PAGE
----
With Prisoner of Azkaban, we're not so sure anymore. Cuarón's adaptation of Rowling's novel ushers in a new, darker era for Harry Potter. As soon as a Dementor boards the Hogwarts Express—without a ticket!—and starts to suck the soul out of Harry Potter's living body, you know you're not in Hogwarts anymore. Actually, what's really alarming is that you are still in Hogwarts, but it's Hogwarts that is changing. A place that was once safe is being overtaken by evil…and nothing will be the same again.
While you have to wait until The Goblet of Fire for things to get really dark (RIP, Cedric Diggory), Azkaban's the tipping point in the Harry Potter franchise. Once you watch Harry confront some of his biggest fears, you're going to want to see how the rest of his adventure turns out.
After Azkaban, you're in it for the long haul, Dementors and all.
Despite Cuarón's popularity, he denies rumors that he'll return to the Harry Potter franchise. In 2014, he revealed that he would not direct the Potter spin-off films based on Fantastic Beasts and Where to Find Them. Instead, David Yates, director of many other Harry Potter films, will tell us where to find them. (Source)
There's something queer about Lupin's little speech after he resigns. And by "queer" we mean both "strange" and "not heterosexual." The reason for the parallels between Lupin's speech and that of a homosexual teacher being forced to resign after being outed is because director Alfonso Cuarón read the character as gay. He instructed actor David Thewlis to play the role as a "gay junkie" jonesing for the moon. (Source)
Author M. Joseph Young's fascinated with time travel, and he analyzed the heck out of the time travel portion in the finale of Prisoner of Azkaban. Our eyes crossed about halfway through, but Young's ultimate verdict is that the time travel, as presented in the novel, doesn't work. But, "the filmmakers blundered into a solution to the anomaly that works." Good job, guys. (Source)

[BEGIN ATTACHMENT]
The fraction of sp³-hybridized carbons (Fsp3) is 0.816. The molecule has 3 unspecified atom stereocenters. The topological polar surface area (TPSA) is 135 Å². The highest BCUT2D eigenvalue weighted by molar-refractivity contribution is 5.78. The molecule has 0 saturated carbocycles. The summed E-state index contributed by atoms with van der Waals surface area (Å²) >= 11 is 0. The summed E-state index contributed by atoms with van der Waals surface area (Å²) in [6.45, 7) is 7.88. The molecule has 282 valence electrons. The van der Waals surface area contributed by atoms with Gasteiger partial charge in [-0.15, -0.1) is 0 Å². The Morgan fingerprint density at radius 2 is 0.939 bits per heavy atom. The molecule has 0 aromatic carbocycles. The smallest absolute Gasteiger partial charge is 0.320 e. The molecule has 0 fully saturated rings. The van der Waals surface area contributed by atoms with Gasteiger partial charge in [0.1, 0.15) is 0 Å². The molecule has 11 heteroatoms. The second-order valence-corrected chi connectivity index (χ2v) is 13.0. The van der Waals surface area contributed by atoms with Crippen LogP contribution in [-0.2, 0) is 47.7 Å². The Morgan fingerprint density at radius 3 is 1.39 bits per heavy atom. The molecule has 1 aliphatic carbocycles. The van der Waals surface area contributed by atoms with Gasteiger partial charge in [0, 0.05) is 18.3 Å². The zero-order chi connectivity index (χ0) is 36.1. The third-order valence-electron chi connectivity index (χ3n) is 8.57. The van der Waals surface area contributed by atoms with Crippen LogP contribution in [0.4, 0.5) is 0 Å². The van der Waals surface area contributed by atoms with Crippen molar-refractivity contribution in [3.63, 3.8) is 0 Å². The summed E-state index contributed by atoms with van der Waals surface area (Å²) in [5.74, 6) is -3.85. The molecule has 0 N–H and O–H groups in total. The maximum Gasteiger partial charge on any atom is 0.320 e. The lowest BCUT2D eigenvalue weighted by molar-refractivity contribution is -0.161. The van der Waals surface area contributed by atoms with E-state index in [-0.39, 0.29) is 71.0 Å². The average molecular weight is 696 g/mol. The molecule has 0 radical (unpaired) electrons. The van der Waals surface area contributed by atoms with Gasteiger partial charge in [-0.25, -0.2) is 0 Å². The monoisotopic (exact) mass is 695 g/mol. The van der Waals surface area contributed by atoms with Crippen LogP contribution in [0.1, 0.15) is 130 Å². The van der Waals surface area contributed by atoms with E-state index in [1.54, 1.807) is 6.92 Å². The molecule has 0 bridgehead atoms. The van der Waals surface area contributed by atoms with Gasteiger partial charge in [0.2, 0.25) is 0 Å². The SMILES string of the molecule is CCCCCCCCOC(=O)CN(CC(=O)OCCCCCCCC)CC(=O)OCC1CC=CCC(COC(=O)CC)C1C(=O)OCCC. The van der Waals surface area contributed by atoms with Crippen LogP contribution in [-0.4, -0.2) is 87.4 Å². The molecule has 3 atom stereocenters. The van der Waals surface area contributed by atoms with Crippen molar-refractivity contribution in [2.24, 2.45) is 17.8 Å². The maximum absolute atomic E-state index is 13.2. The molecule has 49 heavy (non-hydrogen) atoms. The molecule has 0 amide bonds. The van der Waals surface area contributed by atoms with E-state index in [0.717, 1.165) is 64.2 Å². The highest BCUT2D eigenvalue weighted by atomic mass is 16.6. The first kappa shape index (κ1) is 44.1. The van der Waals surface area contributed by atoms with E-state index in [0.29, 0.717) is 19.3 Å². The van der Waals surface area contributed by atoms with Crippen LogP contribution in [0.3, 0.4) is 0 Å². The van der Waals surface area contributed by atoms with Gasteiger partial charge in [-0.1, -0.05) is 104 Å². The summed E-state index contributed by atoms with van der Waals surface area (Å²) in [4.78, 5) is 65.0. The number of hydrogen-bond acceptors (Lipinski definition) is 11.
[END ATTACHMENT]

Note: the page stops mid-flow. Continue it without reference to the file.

They couldn't make all the Harry Potter books into two films, so many elements from the book must be left out to squeeze the plot into one two-hour movie. This site lists all the differences between the book and movie. And because the film makers were able to tell the future (the book series was up to Order of the Phoenix by the time this film was made) they were able to add hints to Ron and Hermione's budding relationship, which wasn't in the book. (Source)
You have to be an online wizard to figure out how to navigate the website for the Blu-Ray and DVD collection.
This Seems Familiar
This movie is based on a *little-known book series. (*So much sarcasm.)
One Potter to Rule Them All
After watching all the Harry Potter films in two days, Dan Kois of Slate decided that Azkaban is the one that ultimately defined the franchise. And that it was time for a shower.
Emily Asher-Perrin of Tor disagrees with Dan Kois, calling Azkaban completely nonsensical…and missing the opportunity to call it riddikulus.
Prisoner of Public Opinion
Daniel and Emma talk darkness, death, and teen feelings. They aren't all one in the same.
Seriously, why isn't Rupert Grint in any of these interviews?
Those Who Time Travel Cast the First Stone
CinemaSins shows us everything wrong with Azkaban in 8 minutes…and only 4 of them are devoted to time travel.
She's Not Gonna Take It
Emma Watson talks about striking back against Malfoy.
Finally, we find an interview with Rupert.
Pixels of Azkaban
There were a lot of magical games on the Nintendo GameCube. This…wasn't one of them. But the nostalgia still casts a spell.
A for Azkabana
David Edelstein sees Azkaban as an upgrade from the previous two films. (And for some reason reminds us twice that Cuarón is Mexican, and makes more sexual innuendos than we can count.)
The only time JK Rowling and M Night Shyamalan are in the same sentence is when both have movies with scores nominated for Academy Awards.
By the Light of the Moon
This fan poster accomplishes the impossible: making the werewolf not look ridikkulus.
Like Sands through the Hourglass
No time tuner is needed to take a look at this fan-made poster.
The Hills Have Eyes
This fan-made poster gets our Creepiest Potter Poster Award.
P's in a Pod
This poster emphasizes the titular prisoner and even Pettigrew over Potter.